When I think of Kim Kardashian, I think of someone who’s a little vain, vacuous and vulgar. She doesn’t exactly portray herself as someone who has a lot going on under the surface. So why did Rizzoli—one of the world’s most reputable art publishers—choose to put out a 445-page book dedicated to the reality star, in all her vainglory? This sleek coffee table book, Kim Kardashian West: Selfish, is filled with page after page of pictures of Kim, by Kim, shamelessly showcasing her obsession with her favorite muse. By giving its stamp of approval, is Rizzoli insinuating that Kim and her duck faces should be evaluated in the same way we do Rembrandt, Picasso and Frida Kahlo—the undisputed masters of the self portrait? That might be taking it a little far, but really, I’m curious to find out what they’re aiming for. If she truly is an artist, then that begs the question, are all iPhone wielding, selfie stick-touting Generation Y yuppies artists, too?
The effort that goes into creating Kim’s look could certainly be argued to be a work of art in itself. In one photo, we see her with no makeup, looking almost normal, albeit genetically gifted. In others, we see her in various stages of getting glammed up: hair in curlers, makeup not yet blended in. It’s not easy to transform her into the Kim we know: it takes two hours every morning to get her ready. Her makeup artist works like a master painter, polishing and perfecting her face and body (no tan lines here!) into unattainable perfection. Within the photos, we see the tricks revealed: her face is aggressively contoured with darks and lights to highlight and shade before being blended. Is this any different than painting a portrait, where you have to block out the lights and darks before filling in the details? When I sat down and thought about it, what initially seemed like an absurd link actually isn’t much of a stretch. Whether you paint on a face or on a canvas, art is art, and who am I to judge?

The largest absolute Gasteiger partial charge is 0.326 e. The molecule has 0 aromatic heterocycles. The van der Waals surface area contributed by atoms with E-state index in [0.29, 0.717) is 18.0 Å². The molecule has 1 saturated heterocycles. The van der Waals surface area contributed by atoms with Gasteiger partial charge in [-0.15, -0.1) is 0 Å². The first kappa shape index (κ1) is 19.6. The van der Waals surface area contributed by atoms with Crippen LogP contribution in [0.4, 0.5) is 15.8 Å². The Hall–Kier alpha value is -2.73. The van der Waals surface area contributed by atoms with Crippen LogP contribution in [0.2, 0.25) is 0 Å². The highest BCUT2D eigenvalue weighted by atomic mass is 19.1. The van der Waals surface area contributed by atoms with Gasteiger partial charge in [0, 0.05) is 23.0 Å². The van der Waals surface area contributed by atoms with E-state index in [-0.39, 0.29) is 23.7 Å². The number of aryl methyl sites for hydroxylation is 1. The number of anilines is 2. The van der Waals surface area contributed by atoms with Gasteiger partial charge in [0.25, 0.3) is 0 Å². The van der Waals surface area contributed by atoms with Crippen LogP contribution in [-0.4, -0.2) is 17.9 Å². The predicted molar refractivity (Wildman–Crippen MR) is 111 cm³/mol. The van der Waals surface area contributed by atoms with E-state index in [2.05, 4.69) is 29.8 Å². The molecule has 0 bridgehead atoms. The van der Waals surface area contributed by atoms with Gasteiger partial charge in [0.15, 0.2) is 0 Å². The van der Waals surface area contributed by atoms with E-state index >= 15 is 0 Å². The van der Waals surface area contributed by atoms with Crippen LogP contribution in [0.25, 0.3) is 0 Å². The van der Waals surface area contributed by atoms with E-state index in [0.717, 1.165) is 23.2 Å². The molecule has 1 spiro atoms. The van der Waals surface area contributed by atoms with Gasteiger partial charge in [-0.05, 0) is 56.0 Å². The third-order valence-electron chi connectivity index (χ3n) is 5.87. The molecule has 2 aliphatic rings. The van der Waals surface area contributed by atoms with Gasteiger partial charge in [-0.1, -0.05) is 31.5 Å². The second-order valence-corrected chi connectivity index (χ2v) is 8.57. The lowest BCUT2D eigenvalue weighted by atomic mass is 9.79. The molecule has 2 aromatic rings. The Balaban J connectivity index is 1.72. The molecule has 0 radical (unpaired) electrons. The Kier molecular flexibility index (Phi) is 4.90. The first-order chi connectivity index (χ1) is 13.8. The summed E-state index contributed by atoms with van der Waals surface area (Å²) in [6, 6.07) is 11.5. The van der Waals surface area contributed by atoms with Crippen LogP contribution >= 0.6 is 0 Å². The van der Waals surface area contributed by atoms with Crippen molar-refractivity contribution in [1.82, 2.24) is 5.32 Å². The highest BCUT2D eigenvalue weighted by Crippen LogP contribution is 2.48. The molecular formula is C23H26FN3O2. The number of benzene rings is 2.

For me, a work of art needs to have a few essential ingredients: color, composition, an emotional impact and a relationship to nature. I realize that while these points may be what springs to mymind as essentials, there actually isn’t anything necessary or intrinsic to a painting or photograph that “qualifies” it as art. There is no such thing as an art gene to prove its heredity. Art isn’t bound by rules or reduced to quantitative or qualitative equations, it’s a completely subjective experience. So who am I to say that these selfies aren’t art? This book was made to provoke and shock. In some pictures, Kim is literally sticking her tongue out at society, daring us to call her bluff. Although it would be easier to simply write her off as a vapid reality star obsessed with her cleavage, I’m wondering if perhaps she is showing us a little something underneath it all (besides her bra). By being so over-the-top and nihilistic, perhaps she’s making a commentary on our society at large: nothing matters except the shape of your derrière and the carats in your bling.